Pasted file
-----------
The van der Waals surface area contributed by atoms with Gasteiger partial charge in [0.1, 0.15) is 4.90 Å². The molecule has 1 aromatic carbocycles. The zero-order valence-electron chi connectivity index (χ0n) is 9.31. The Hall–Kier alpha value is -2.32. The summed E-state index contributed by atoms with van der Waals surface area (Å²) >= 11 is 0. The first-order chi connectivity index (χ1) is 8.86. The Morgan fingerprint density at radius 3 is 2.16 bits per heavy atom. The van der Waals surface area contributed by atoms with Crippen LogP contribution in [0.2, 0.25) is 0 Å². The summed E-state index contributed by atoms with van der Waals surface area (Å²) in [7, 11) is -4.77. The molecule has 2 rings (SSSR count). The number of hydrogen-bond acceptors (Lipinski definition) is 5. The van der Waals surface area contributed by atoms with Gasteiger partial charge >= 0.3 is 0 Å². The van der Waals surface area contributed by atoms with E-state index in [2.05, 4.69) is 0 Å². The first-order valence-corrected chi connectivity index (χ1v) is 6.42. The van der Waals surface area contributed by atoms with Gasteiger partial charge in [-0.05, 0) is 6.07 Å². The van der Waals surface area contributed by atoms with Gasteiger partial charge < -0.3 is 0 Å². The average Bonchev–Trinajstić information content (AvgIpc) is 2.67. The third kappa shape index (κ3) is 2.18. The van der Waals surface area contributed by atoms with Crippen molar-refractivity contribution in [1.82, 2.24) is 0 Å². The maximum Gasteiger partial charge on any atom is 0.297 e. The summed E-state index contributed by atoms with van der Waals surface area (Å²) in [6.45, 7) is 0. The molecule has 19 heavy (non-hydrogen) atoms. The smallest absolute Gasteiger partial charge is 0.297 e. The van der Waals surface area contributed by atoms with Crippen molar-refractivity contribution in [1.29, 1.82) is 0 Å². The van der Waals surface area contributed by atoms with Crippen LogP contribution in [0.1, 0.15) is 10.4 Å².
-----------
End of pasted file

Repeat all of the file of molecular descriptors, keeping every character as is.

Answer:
The van der Waals surface area contributed by atoms with Gasteiger partial charge in [0.1, 0.15) is 4.90 Å². The molecule has 1 aromatic carbocycles. The zero-order valence-electron chi connectivity index (χ0n) is 9.31. The Hall–Kier alpha value is -2.32. The summed E-state index contributed by atoms with van der Waals surface area (Å²) >= 11 is 0. The first-order chi connectivity index (χ1) is 8.86. The Morgan fingerprint density at radius 3 is 2.16 bits per heavy atom. The van der Waals surface area contributed by atoms with Crippen LogP contribution in [0.2, 0.25) is 0 Å². The summed E-state index contributed by atoms with van der Waals surface area (Å²) in [7, 11) is -4.77. The molecule has 2 rings (SSSR count). The number of hydrogen-bond acceptors (Lipinski definition) is 5. The van der Waals surface area contributed by atoms with Gasteiger partial charge >= 0.3 is 0 Å². The van der Waals surface area contributed by atoms with E-state index in [2.05, 4.69) is 0 Å². The first-order valence-corrected chi connectivity index (χ1v) is 6.42. The van der Waals surface area contributed by atoms with Gasteiger partial charge in [-0.05, 0) is 6.07 Å². The van der Waals surface area contributed by atoms with Gasteiger partial charge < -0.3 is 0 Å². The average Bonchev–Trinajstić information content (AvgIpc) is 2.67. The third kappa shape index (κ3) is 2.18. The van der Waals surface area contributed by atoms with Crippen molar-refractivity contribution in [1.82, 2.24) is 0 Å². The maximum Gasteiger partial charge on any atom is 0.297 e. The summed E-state index contributed by atoms with van der Waals surface area (Å²) in [6.45, 7) is 0. The molecule has 19 heavy (non-hydrogen) atoms. The smallest absolute Gasteiger partial charge is 0.297 e. The van der Waals surface area contributed by atoms with Crippen molar-refractivity contribution in [1.29, 1.82) is 0 Å². The van der Waals surface area contributed by atoms with Crippen LogP contribution in [0.1, 0.15) is 10.4 Å².